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The All Star Game is a celebration of the game, its history and players, not just the ones playing in the current year. I am interested in this game, maybe more than others in recent memory because I know or have met a number of the players including Chris Tillman and Manny Machado of the Baltimore Orioles and seen quite a few at some level of their minor league careers in the South Atlantic, Carolina, Southern, Eastern, International or Pacific Coast Leagues. For me it is really cool to see men that I watched when they were in the minors now playing in the All Star Game. For those that don’t follow the minor leagues it provides a certain amount of perspective because most players in the minors never make the majors and even many of those who do don’t stay there. It is a hard life and for most the money is not that great, thus I do not begrudge the salaries that they make when they get to the majors. It takes a tremendous amount of talent, hard work, determination and sometimes luck to make it in the majors, to stay there and to become an All Star. Those that do it consistently year after year are amazing.

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Me (top left) with my brother Jeff and California Angels Coach Rocky Bridges in 1970

I appreciate their work, because in my calling and career as a Priest, Chaplain and military officer I am a journeyman. I’ve been around a long time, in a sense been up and down in the majors and minors in a number of different positions. I have had some good seasons so to speak, but I have also had plenty of bad ones and spent a lot of time in the military and church versions of the minor leagues. I think it gives me a manner of perspective when appreciating the hard work and excellence needed to be an All Star. If I was ever to be honored in such a way I would have to say something like John Kruk said back in 1993 when he was elected to the All Star Team “It’s amazing that fans want to see me play. What is our society coming to?”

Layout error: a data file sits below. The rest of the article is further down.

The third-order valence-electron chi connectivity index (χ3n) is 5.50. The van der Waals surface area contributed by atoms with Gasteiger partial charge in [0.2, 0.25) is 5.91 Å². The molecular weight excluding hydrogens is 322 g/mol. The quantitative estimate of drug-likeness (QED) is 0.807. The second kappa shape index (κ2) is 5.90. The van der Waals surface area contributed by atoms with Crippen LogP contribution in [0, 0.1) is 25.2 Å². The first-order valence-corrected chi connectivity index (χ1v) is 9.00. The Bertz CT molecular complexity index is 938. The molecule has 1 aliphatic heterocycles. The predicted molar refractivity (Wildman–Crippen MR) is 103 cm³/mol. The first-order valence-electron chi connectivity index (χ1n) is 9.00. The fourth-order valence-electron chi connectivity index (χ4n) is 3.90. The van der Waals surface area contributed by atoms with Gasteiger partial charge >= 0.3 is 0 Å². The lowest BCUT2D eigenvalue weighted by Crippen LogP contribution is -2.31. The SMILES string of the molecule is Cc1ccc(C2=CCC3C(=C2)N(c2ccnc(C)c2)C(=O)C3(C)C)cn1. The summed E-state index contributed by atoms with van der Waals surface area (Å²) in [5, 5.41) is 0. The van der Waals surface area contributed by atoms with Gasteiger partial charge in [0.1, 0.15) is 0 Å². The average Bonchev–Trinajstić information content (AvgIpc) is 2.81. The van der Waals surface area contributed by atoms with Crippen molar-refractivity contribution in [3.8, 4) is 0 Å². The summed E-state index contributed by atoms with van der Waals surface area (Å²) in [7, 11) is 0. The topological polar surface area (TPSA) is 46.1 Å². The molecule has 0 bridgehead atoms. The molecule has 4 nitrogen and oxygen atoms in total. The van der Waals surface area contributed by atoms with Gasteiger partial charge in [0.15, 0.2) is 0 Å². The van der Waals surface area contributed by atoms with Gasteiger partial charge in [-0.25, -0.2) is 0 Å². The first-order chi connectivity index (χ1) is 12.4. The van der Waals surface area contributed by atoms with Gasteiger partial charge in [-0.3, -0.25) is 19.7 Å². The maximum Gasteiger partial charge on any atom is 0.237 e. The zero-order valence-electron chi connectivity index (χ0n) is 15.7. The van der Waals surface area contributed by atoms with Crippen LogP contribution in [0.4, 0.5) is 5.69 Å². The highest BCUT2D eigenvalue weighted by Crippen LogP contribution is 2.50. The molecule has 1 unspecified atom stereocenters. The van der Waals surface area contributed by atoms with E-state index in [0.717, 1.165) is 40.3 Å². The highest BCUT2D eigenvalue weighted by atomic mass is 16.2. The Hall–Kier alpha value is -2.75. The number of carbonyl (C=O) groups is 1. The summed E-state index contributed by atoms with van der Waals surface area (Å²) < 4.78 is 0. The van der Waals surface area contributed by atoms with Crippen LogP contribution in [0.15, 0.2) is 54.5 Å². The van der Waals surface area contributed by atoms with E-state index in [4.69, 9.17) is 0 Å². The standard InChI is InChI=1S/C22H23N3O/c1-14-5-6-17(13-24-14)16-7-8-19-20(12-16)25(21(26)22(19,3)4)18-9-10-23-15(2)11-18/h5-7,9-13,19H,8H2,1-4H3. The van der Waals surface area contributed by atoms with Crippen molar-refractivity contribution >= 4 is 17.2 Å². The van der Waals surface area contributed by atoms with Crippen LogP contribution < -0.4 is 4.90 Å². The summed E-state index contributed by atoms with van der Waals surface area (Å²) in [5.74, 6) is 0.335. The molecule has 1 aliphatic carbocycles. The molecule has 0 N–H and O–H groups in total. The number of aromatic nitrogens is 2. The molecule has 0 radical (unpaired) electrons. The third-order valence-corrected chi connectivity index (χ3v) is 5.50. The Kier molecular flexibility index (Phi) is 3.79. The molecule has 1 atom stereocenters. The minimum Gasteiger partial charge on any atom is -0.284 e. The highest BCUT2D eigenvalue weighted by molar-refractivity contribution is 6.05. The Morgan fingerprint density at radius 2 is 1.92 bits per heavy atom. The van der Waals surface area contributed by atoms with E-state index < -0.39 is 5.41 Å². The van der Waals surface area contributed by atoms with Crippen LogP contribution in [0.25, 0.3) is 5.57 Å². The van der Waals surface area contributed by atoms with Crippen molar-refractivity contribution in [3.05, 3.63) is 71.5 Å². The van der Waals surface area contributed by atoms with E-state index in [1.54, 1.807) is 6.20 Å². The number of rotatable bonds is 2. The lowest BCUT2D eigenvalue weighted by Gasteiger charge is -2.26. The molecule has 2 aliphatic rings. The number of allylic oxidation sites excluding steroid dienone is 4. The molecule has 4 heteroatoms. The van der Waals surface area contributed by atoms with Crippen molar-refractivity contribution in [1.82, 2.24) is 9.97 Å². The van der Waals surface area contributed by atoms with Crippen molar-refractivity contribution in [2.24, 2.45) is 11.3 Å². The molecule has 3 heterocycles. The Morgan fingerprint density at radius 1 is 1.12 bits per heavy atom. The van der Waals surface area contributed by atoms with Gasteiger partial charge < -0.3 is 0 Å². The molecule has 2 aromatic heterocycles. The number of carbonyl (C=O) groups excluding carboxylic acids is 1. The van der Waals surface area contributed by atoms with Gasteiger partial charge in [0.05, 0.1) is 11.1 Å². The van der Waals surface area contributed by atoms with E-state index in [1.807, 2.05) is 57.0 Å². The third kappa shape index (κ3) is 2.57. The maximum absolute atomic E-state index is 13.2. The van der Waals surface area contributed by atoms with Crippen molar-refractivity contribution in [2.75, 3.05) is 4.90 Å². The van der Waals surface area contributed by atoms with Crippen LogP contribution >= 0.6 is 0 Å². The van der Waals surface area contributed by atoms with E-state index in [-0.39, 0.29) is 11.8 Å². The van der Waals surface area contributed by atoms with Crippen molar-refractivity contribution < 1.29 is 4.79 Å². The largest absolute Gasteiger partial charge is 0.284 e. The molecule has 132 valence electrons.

This year was the last All Star Game for the amazing Mariano Rivera, the all time leader in saves by a relief pitcher who has brought so much to this game. He is cool, collected and humble as well as a machine when it comes to closing games. With 638 career saves to date and probably at least another 20 before the end of the season. Rivera pitched the bottom of the 8th inning and was honored by fans and players alike and was chosen as the game MVP. A fitting honor for an amazing pitcher and human being.

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Tonight the American League won the game 3-0 and secured home field advantage for the American League Champion when it comes time for the World Series. Of course I hope that the Baltimore Orioles will be that team.

Peace

Padre Steve+